British Prime Minister Tony Blair tried to bridge the trans-Atlantic rift over Iraq, urging a "fractured, divided and uncertain" world to unite in the wake of US President George W. Bush's election victory.
Blair, Bush's strongest international ally in the invasion of Iraq, congratulated the president on his re-election -- and tried to nudge him toward re-engaging with the stalled Middle East peace process.
Speaking on Wednesday at his 10 Downing Street office after talking to Bush by phone, Blair said working toward Israeli-Palestinian peace was "the single most pressing political challenge in our world today."
"Therefore we must be relentless in our war against terrorism and in resolving the conditions and causes on which the terrorists prey," Blair said. "We should work with President Bush on this agenda. It is one which all nations of goodwill would surely agree."
Those remarks appeared aimed at Britain's European neighbors, many of whom opposed the US-led invasion of Iraq and were wary of a second Bush presidency.
Bush's perceived unilateralism, his refusal to sign the Kyoto Protocol on global warming, his rejection of an international criminal court and the incarceration of detainees at the US military base in Guantanamo Bay, Cuba, also have also to his unpopularity among Europeans, including many Britons.
Blair said Bush's re-election "comes at a critical time. A world that is fractured, divided and uncertain must be brought together to fight this global terrorism in all its forms, and to recognize it will not be defeated by military might alone."
The unswerving loyalty of the centrist Blair to the right-wing Republican Bush has angered many Britons, especially among left-wing sections of the governing Labour Party. Many Britons believe Blair slavishly follows US foreign policy without exerting real influence, and he is frequently mocked as Washington's poodle.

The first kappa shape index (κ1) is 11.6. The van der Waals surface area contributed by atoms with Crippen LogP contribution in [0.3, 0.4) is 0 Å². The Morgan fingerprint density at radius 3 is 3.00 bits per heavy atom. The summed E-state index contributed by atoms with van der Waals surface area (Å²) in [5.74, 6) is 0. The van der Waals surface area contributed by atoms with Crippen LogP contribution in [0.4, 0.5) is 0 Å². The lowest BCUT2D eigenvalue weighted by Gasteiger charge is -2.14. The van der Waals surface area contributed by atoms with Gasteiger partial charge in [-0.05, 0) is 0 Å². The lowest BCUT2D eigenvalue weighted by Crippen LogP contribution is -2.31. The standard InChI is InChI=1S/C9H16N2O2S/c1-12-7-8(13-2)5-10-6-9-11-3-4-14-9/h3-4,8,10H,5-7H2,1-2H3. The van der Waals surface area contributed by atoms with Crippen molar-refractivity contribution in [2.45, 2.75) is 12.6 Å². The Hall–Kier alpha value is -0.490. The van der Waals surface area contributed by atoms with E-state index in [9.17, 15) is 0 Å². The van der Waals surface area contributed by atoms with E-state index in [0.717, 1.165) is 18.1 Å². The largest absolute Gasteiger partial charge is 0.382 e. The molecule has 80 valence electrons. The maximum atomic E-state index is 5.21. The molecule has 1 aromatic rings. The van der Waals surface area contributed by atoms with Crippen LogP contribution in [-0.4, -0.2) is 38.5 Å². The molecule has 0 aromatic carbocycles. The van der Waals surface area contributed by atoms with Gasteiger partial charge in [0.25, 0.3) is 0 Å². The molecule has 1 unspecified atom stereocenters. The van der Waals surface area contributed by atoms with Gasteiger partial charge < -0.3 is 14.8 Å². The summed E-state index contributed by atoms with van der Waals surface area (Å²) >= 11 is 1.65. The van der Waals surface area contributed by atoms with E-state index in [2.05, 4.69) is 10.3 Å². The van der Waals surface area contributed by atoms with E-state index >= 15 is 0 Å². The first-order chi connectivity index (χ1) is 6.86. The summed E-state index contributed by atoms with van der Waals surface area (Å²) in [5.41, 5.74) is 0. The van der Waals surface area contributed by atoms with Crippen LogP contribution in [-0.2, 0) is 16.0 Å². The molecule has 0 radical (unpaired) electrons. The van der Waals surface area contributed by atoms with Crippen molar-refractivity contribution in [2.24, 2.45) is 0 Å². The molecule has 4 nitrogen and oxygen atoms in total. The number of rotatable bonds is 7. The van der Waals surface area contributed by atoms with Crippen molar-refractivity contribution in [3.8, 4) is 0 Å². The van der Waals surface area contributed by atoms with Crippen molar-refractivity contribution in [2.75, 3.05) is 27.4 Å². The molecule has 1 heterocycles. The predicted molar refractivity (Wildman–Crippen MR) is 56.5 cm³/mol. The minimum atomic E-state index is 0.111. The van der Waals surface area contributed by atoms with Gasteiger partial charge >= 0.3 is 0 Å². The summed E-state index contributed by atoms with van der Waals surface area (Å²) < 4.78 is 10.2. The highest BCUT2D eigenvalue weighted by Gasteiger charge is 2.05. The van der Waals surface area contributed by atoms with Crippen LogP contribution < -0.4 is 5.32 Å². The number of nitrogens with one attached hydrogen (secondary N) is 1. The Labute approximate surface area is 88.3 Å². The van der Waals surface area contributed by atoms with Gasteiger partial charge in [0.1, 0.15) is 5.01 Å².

Blair tried to dispel that image on Wednesday, painting the trans-Atlantic relationship as a two-way street. While pledging support for the US-led war on terror, Blair also stressed the importance of bringing democracy to Iraq, as in Afghanistan, and to fighting poverty and injustice in Africa and elsewhere in the world. And Blair called for renewed commitment to Israeli-Palestinian peace.
It is widely assumed in Britain that Blair backed Bush over Iraq in return for a pledge that Washington would push harder for peace in the Middle East.
The "road map" peace plan for Israel and the Palestinians put forward by Bush last year has largely stalled.
Blair said he "have long argued that the need to revitalize the Middle East peace process is the single most pressing political challenge in our world today."
Blair's remarks were echoed by Egyptian President Hosni Mubarak and German Chancellor Gerhard Schroeder, who appealed to the US to push for the "road map" plan.
After meeting with Mubarak in Bonn, Schroeder said peace efforts would go more smoothly with cooperation from Europe, Russia "and above all, the United States of America, so that this process can be implemented better."
Blair called on Europe and the US to "build anew their alliance" in the wake of Bush's victory.
"All of us in positions of leadership, not just President Bush, have a responsibility to rise to this challenge. It is urgent that we do so," Blair said.